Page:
They tolerate, and dare I say enjoy, Mom’s frequent exclamations to pause and notice the natural world: “Just look at the beautiful hue of blue in that flower”, or “ did you ever see such grace in the form of a rock?” I think they do.
On our last hike together before the start of the school year, the boys expressed a desire to continue hiking on the weekends - on both days even! I have made a conscious effort to share with them my love of the natural world, how are very humanity is dependent on its survival, and by protecting the soul of the land we are indeed saving ourselves.
If this is all they ever learn from me, it is enough.
Last weekend, I began to feel the dregs of summertime cooking. Tired of fresh, but simply prepared meals, I decided to make a couple of quiches for dinner. My sons requested a quiche with bacon in it, and since I use spelt flour for the pastry (spelt flour makes a flaky, tender crust, by the way) and omit the cream, I acquiesced on the bacon. The other quiche was broccoli with lots of freshly minced garlic.
A few hours later, having eaten both types of quiche, I began to feel the familiar pangs of indigestion. I was taken aback - I had never experienced any type of discomfort with bacon before, and hadn’t consumed any other avoids in my meal. Several digestive enzyme tablets later, I pieced together the puzzle; it wasn’t the bacon after all. No, it was the garlic.
The last several years, I have been noticing in the back of my mind that I am developing an intolerance for garlic, particularly fresh garlic. I say ‘back of my mind’ because I don’t want to admit this is true. I use fresh garlic as a flavoring in many prepared dishes and also medicinally for respiratory infections, among other things. One of my favorite beverages for congestion is what my naturopath calls a “hot toddy” - juice of half a lemon, one clove freshly minced garlic, a pinch of cayenne pepper, all in a mug of boiling hot water and sweetened to taste with honey. So warming! So healing! So not to be anymore! I’ve been in denial for quite some time but now I need to come clean: I can no longer eat garlic as freely as I’d like.
So, what is it in garlic that I react to? Now that is a good question. I wish I had an answer for you... and me!
Not one of my herbals, and I have several, mention any type of reaction or toxicity associated with garlic. Not one. Hmmm... They do expound freely on the glories of garlic, however, and all its many healing properties. A search on the web yielded similar results. And yet, in all the websites devoted to indigestion or GERD, garlic was at the top of the list as a causative for indigestion. Am I missing something here?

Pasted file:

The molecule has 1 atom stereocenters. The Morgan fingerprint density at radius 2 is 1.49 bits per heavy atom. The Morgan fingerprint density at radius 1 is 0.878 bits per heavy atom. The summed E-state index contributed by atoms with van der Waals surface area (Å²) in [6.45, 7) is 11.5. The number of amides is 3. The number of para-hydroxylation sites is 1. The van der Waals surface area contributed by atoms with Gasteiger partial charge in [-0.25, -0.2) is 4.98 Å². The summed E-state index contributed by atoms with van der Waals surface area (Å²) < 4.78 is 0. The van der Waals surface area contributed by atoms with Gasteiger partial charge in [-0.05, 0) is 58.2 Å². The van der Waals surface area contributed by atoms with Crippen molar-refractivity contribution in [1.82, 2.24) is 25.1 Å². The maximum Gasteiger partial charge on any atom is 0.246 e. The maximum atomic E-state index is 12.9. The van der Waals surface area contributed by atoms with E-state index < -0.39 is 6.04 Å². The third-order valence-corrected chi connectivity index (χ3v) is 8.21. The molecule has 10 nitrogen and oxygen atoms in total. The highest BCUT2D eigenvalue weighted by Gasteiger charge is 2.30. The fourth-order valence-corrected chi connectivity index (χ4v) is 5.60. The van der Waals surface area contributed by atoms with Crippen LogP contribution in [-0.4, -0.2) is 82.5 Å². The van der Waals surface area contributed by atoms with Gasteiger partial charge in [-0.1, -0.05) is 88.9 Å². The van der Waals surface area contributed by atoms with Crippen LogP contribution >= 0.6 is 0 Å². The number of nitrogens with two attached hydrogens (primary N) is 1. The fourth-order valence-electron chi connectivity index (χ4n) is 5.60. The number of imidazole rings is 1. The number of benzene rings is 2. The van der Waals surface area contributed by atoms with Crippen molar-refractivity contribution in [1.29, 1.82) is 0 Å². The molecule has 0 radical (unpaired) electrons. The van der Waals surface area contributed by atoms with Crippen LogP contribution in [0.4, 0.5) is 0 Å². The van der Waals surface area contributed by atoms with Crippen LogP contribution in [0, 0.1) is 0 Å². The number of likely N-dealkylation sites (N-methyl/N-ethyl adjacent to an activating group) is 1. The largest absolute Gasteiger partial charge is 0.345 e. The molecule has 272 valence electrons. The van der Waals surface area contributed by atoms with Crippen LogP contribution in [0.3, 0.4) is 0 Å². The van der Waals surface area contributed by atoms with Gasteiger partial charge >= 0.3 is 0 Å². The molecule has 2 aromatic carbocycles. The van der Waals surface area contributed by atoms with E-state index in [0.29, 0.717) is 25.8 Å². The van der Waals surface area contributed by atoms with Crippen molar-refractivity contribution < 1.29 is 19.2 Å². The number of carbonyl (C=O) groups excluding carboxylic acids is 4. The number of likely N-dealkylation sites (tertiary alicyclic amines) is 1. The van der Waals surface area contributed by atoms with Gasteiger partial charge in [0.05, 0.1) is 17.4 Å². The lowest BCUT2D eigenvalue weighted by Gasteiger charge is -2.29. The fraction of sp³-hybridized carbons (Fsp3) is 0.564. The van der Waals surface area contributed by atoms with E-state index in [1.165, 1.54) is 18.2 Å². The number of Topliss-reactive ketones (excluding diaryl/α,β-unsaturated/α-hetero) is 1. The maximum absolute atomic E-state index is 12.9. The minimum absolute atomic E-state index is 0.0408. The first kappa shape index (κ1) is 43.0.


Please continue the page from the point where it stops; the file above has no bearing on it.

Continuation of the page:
I’m going to take a stab in the dark and say its the allicin that is “created” in garlic that gives rise to digestive ailments. Garlic contains a sulfur-based compound called allin and an enzyme called allicinase. When a clove of garlic is cut, the allin comes into contact with allicinase and makes allicin, a pungent compound responsible for garlic’s odor and lovely bite. This is why and an uncut bulb or clove has no smell. The interesting part is that the amount of allicin produced is directly dependent on the amount of cutting the clove has received - sliced garlic has the least, minced garlic the most. This also affects the flavor; slicing garlic produces a mild flavor since only a small amount of allicin is produced, mincing provides more allicin and thus, more flavor. Heat breaks down the enzyme allicinase which is why roasted garlic has such a different and mild flavor.
Now you know more about the chemical properties of garlic than I bet you ever dreamed you would! I have noticed that the longer garlic is cooked, the less pain and bloating I experience. This of course translates into less flavor, less medicinal properties, etc.
I have decided long ago that it is always best to listen well to the messages my body sends, and this case is no exception.
And so, Dear Garlic, I bid thee adieu and fare thee well...
An uncharacteristic cold snap has brought a few days of rainy, gloomy, and chilly weather. As the temperatures plummeted, so did my health and mood; and not necessarily in that order.
I really dislike that “off” feeling, you know, not quite sick but definitely not well either. You know your body is working something through: glands swollen, scratchy throat, digestive disturbances, lethargy...but not quite sick enough to spend time in bed. Just an all around blah feeling with nothing to do but wait for it to pass.